Will a civil engineering MSc, PhD or EngD help me get a graduate job? – TARGETjobs

Civil engineering graduate jobs are competitive to get. Will a postgraduate qualification on top of a bachelors degree impress employers? TARGETjobs investigates.
Employers prefer to hire graduates with an MEng or MSc over those with a BEng.
You ask: ‘should I do a masters in civil engineering, structural engineering or a related engineering field, such as sustainability?’
Well, seeing the letters MSc or MEng after your name tells employers that you are on course to become a CEng (chartered engineer). The CEng is an internationally recognised professional qualification that signifies that you have a high level of professionalism (and therefore allows companies to charge clients more for your work). A masters degree in engineering guarantees you’ve met all the educational requirements for chartership. But beyond that is it worth it? Will it do anything for your career? Here are some things to consider:
The stereotype goes that engineering PhD students are on course to becoming academics, while EngD students (see below) are aiming for jobs in industry – but that’s not necessarily the case. Frances Elwell, now a divisional general manager for the environment division at Mott MacDonald, joined the company after her PhD. ‘I studied the recirculation of water in coastal bays. The work involved a mixture of computer modelling, lab experiments (I had a big tank of water to play with) and field work (I went out in a boat to measure water speeds),’ she told a previous edition of our sister publication the UK 300 . ‘I had more variety in my work than many doctoral students, but by my final year I was ready for the range of project work offered by industry.’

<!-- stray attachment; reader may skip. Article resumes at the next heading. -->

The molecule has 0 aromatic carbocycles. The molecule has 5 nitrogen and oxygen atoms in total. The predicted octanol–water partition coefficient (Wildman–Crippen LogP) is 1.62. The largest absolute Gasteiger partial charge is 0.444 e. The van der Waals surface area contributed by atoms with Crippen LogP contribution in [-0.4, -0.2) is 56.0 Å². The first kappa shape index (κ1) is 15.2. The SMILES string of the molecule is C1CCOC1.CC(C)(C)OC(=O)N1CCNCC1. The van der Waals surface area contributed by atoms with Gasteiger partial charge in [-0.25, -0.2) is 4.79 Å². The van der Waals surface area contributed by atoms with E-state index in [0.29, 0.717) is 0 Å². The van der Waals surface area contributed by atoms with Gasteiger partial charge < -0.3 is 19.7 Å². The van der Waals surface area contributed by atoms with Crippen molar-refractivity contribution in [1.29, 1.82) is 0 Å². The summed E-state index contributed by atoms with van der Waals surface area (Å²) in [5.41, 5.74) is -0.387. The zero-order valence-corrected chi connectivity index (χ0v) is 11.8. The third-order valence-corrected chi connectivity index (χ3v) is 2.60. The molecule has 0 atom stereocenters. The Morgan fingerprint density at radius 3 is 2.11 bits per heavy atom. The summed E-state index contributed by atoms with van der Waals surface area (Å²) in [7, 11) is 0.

If you want to work in industry, the main downside of a PhD is that it takes at least three years: time which could be spent earning valuable job-experience, working towards chartership, and enjoying pay rises. However, over the long-term, having a PhD also has its pluses:
For civil engineers, the EngD is an attractive alternative to the traditional PhD. Like the PhD, it requires you to make an original contribution to engineering knowledge. Unlike the PhD, the EngD is driven by the research needs of sponsoring companies and has a very strong industrial focus. EngD students usually get higher stipends than PhD students, access to university MBA courses, and direct experience working in industry. Here are some things to consider:
Deciding whether to move into industry or stay in academia is a dilemma for many engineering students. Joel Thai, an engineer at AECOM who spent ten years in academia before moving into industry, says: ‘I suggest that you thoroughly investigate opportunities in industry first, as you will already have a sense of what academia involves and you can always go back to school later. Try doing as many internships as possible. Go to open days and careers fairs and speak to employees: ask what projects they are working on, the challenges they face in their work and about their career path.’
Frances Elwell’s advice is similar: ‘If you are deciding between going into industry and staying in academia, I recommend talking to people who are doing both: see what they actually do and whether it would suit you.’ Ask your university department to put you in touch with doctoral students. If you have already graduated, get in touch with universities’ admissions offices and use LinkedIn to contact professionals within industry.
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